Microsoft's Apache Deal
Redmond strengthens open source ties by joining the Apache Software Foundation and contributing a PHP-to-SQL patch.
Despite skepticism of its motives, Microsoft continues to forge ties with the open source community.
The company's latest moves came last month, when Microsoft officially joined the Apache Software Foundation (ASF) and contributed a patch to help PHP code work better with its SQL Server database. The company also clarified some implementation details of its Open Software Promise (OSP). The announcements were made at last month's O'Reilly Open Source Convention in Portland, Ore.
Sam Ramji, Microsoft's senior director of platform strategy, notes in his blog that Microsoft will become a platinum sponsor of the foundation, contributing administrative funds to free up resources for developers.
Rather than just join the Apache Software Foundation, Microsoft should contribute by adding developers to Apache projects, says Hamilton Verissimo, founder of enterprise application developer Castle Stronghold.
"If Microsoft could get some of their employees working together with the Httpd [Apache HTTP Server Project] team to work on some interoperability issues -- for instance, hosting ASP.NET -- it would be fantastic," Verissimo says. "ASF lacks human resources more than financial resources," he adds.
In an unusual turn of events, Verissimo will join Microsoft this month as a program manager on its Managed Extensibility Framework team. Yet Verissimo, who's 29, writes in a blog posting last month that Microsoft wasn't silencing a critic by hiring him. "I'm still carrying these disagreements, my beliefs haven't shifted a bit," he writes.
Microsoft's decision to join the Apache Software Foundation reinforced Verissimo's plans to flex more muscle by joining the company, he says in an e-mail.
"Now they seem to realize they can't see open source software always as a competitor," he says. "This collaboration [with Apache] can certainly maximize sales of their server products if they work better on the Microsoft platform. The difference is that from now on I'll have a chance to make a difference, to tell people what -- in my view -- is wrong and how it could be fixed, directly."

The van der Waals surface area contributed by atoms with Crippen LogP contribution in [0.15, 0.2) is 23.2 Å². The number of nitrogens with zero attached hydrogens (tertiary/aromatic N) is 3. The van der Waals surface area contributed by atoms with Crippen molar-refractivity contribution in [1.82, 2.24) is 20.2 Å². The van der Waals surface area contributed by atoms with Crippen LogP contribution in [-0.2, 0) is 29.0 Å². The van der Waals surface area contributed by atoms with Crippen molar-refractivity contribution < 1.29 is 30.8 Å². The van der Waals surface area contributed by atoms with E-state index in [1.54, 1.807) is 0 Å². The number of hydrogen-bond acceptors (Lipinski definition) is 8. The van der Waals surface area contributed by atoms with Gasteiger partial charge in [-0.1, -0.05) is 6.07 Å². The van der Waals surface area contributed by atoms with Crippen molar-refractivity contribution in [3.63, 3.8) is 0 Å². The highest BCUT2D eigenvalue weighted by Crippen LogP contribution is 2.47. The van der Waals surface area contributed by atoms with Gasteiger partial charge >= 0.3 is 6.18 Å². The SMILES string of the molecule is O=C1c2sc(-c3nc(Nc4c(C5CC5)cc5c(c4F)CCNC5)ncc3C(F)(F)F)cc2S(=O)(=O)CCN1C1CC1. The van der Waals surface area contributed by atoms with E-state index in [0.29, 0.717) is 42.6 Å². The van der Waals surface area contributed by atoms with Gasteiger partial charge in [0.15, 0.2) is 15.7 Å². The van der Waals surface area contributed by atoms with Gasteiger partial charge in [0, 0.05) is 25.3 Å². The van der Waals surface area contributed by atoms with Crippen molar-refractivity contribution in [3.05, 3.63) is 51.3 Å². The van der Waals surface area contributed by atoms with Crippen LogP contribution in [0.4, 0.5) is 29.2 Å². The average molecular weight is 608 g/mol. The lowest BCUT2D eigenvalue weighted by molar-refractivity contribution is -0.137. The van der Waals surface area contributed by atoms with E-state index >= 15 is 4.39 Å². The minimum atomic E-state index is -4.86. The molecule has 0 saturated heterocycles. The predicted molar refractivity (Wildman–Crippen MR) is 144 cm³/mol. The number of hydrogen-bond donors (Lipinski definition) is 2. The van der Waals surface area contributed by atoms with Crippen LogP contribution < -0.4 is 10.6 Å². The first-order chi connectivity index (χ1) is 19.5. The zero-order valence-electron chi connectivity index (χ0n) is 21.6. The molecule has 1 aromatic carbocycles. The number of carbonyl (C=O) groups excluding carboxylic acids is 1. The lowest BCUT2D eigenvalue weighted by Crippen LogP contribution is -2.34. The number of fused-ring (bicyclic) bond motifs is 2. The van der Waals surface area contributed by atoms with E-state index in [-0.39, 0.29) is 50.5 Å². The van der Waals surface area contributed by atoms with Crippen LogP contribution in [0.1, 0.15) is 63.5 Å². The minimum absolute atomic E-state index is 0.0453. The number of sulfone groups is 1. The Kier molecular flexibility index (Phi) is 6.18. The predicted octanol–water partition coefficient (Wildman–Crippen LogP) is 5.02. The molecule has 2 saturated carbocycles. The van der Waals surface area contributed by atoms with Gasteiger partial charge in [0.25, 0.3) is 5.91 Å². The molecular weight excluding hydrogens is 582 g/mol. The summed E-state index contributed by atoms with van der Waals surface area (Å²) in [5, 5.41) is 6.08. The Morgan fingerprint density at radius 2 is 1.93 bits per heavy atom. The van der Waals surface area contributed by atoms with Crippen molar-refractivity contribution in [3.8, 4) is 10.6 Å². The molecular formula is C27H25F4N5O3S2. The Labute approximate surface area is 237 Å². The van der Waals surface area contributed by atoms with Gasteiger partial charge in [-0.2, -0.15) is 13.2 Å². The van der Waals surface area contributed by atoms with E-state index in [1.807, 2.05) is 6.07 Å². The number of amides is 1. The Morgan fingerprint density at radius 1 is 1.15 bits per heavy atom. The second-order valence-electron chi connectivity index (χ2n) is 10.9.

Microsoft has previously collaborated with the ASF. For instance, in March, Microsoft announced it was contributing code to the Apache POI Project, an effort to create Java libraries that support Microsoft Office document formats.
Ramji also listed two other Apache projects in which Microsoft has participated. Those projects are Apache Axis2, which provides an interface for Web services, and Jakarta, which focuses on developing open source applications for Java platforms.
Microsoft is providing a patch to a PHP data-access layer called ADOdb to better enable interoperability with Microsoft SQL Server. Ramji says the effort represents Microsoft's "first code contribution to PHP community projects, but it will not be the last."
Microsoft previously announced collaborative efforts with Zend Technologies Ltd., a contributor to the PHP scripting language and provider of an enterprise PHP framework. In March, Microsoft certified PHP for Windows Server 2008. The two companies have also worked together to optimize PHP for Microsoft Internet Information Services.
Ramji last month pointed to a "clarification" of Microsoft's OSP, in which Microsoft opened protocols and documentation for some of its core products to developers. He said that, under the OSP, developers have "the right to intentionally subset, have partial implementations or defects in implementation of these specifications."
The OSP gives developers rights to build software "of any kind and for any purpose using these specifications, including commercial use," Ramji added.
Microsoft's OSP has previously been criticized by the Software Freedom Law Center as incompatible with the GNU General Public License (GPL), largely on the basis of developers being unable to create new versions of software when Microsoft's code is involved.
Some experts also see Apache licensing as a step down from the GPL. "The Apache license, unlike the GPL, allows Microsoft to work their open embracement enhancement strategy," says Bruce Perens, author and consultant on Linux and open source. "Microsoft is allowed to make Microsoft-specific enhancements to Apache software under a proprietary license. In other words, the open source guys wouldn't be able to share them. Now, that's not the case with Linux. Linux is under the GPL, and when you make modifications to Linux, you're supposed to share it the same way as all other coded Linux."
Kurt Mackie is senior news producer for the 1105 Enterprise Computing Group.